Fig. 4. Schematic summary of DCM for fMRI. The dynamics in a system of interacting neuronal populations (left panel), which are not directly observable by fMRI, are modeled using a bilinear state equation (right panel). Integrating the state equation gives predicted neural dynamics (x) which are transformed into predicted BOLD responses (y) by means of a haemodynamic forward model (A). Neural and haemodynamic parameters are adjusted jointly such that the differences between predicted and measured BOLD series are minimized. The neural dynamics are determined by experimental manipulations that enter the model in the form of external inputs. Driving inputs (ui; e.g. sensory stimuli) elicit local responses which are propagated through the system according to the intrinsic connections. The strengths of these connections can be changed by modulatory inputs (u2; e.g. changes in task, attention, or due to learning). Note that in this figure the structure of the system and the scaling of the inputs have been chosen arbitrarily

7.2 DCM for Event-Related Potentials (ERPs)

ERPs as measured with EEG or MEG have been used for decades to study electrophysiological correlates of cognitive operations. Nevertheless, the neu-robiological mechanisms that underlie their generation are still largely unknown. DCM for ERPs was developed as a biologically plausible model to understand how event-related responses result from the dynamics in coupled neural ensembles (David et al. 2006).

DCM for ERPs rests on a neural mass model, developed by David & Friston (2003) as an extension of the model by Jansen & Rit (1995), which uses established connectivity rules in hierarchical sensory systems (Felleman & Van Essen 1992) to assemble a network of coupled cortical sources. These rules characterize connections with respect to their laminar patterns of origin and termination and distinguish between (i) forward (or bottom-up) connections originating in agranular layers and terminating in layer 4, (ii) backward (or top-down) connections originating and terminating in agranular layers, and (iii) lateral connections originating in agranular layers and targeting all layers. These long-range (extrinsic or inter-areal) cortico-cortical connections are excitatory, using glutamate as neurotransmitter, and arise from pyramidal cells.

Each region or source is modeled as a microcircuit following the model by David & Friston (2003). Three neuronal subpopulations are combined in this circuit and assigned to granular and supra-/infragranular layers. A population of excitatory pyramidal (output) cells receives inputs from inhibitory and excitatory populations of interneurons via intrinsic (intra-areal) connections. Within this model, excitatory interneurons can be regarded as spiny stellate cells found predominantly in layer 4 and in receipt of forward connections. Excitatory pyramidal cells and inhibitory interneurons are considered to occupy infra- and supragranular layers and receive backward and lateral inputs (see Fig. 5).

The neural state equations are summarized in Fig. 5. To perturb the system and model event-related responses, the network receives inputs via input connections. These connections are exactly the same as forward connections and deliver input u to the spiny stellate cells in layer 4. Input u represents afferent activity relayed by subcortical structures and are modelled as two parameterized components, a gamma density function (representing an event-related burst of input that is delayed and dispersed by subcortical synapses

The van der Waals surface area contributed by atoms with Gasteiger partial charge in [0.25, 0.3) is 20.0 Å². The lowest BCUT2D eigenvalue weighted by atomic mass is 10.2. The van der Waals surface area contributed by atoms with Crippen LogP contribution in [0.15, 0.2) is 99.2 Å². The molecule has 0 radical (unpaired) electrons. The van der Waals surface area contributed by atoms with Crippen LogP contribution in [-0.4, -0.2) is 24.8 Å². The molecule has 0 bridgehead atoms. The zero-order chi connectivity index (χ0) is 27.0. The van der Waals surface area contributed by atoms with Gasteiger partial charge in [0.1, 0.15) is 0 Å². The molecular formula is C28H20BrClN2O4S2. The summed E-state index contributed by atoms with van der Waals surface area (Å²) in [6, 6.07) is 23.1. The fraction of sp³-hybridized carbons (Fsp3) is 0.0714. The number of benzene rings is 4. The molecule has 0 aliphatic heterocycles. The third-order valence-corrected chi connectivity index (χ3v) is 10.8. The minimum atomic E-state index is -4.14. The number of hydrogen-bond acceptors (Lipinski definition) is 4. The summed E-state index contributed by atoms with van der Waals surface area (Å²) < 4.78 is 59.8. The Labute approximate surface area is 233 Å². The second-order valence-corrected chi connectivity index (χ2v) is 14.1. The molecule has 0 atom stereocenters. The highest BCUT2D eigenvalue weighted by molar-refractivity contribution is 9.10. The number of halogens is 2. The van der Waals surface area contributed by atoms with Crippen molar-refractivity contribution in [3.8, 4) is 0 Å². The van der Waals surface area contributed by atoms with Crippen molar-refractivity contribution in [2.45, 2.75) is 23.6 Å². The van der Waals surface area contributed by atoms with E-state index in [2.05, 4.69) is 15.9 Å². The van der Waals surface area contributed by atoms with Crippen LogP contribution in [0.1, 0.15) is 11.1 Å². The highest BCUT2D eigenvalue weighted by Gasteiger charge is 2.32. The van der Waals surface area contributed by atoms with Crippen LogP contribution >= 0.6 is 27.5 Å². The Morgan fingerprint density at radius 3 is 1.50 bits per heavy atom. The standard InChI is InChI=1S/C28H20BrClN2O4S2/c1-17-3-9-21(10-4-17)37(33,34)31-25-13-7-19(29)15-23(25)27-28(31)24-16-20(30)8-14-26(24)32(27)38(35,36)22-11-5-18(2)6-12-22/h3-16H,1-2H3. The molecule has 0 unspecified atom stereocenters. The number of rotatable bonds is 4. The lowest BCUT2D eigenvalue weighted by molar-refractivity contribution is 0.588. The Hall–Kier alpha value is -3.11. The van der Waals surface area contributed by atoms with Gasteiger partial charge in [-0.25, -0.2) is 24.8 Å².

Extrinsic

Extrinsic

Fig. 5. Schematic of the neural model in DCM for ERPs. This schema shows the state equations describing the dynamics of a microcircuit representing an individual region (source). Each region contains three subpopulations (pyramidal, spiny stellate and inhibitory interneurons) that are linked by intrinsic connections and have been assigned to supragranular, granular and infragranular cortical layers. Different regions are coupled through extrinsic (long-range) excitatory connections that follow the laminar patterns of forward, backward and lateral connections, respectively

Fig. 5. Schematic of the neural model in DCM for ERPs. This schema shows the state equations describing the dynamics of a microcircuit representing an individual region (source). Each region contains three subpopulations (pyramidal, spiny stellate and inhibitory interneurons) that are linked by intrinsic connections and have been assigned to supragranular, granular and infragranular cortical layers. Different regions are coupled through extrinsic (long-range) excitatory connections that follow the laminar patterns of forward, backward and lateral connections, respectively and axonal conduction) and a discrete cosine set (representing fluctuations in input over peristimulus time). The influence of this input on each source is controlled by a parameter vector C (see David et al. 2006 for details). Overall, the DCM is specified in terms of the state equations shown in Fig. 5 and a linear output equation d = f (x,u,^) y = Lx0 + e (15)

where x0 represents the transmembrane potential of pyramidal cells and L is a lead field matrix coupling electrical sources to the EEG channels (Kiebel et al. 2006). In comparison to DCM for fMRI, the forward model is a simple linearity as opposed to the nonlinear haemodynamic model in DCM for fMRI. In contrast, the state equations of DCM for ERPs are much more complex and realistic (cf. Fig. 5). As an example, the state equation for the inhibitory subpopulation is dx7 ~dt

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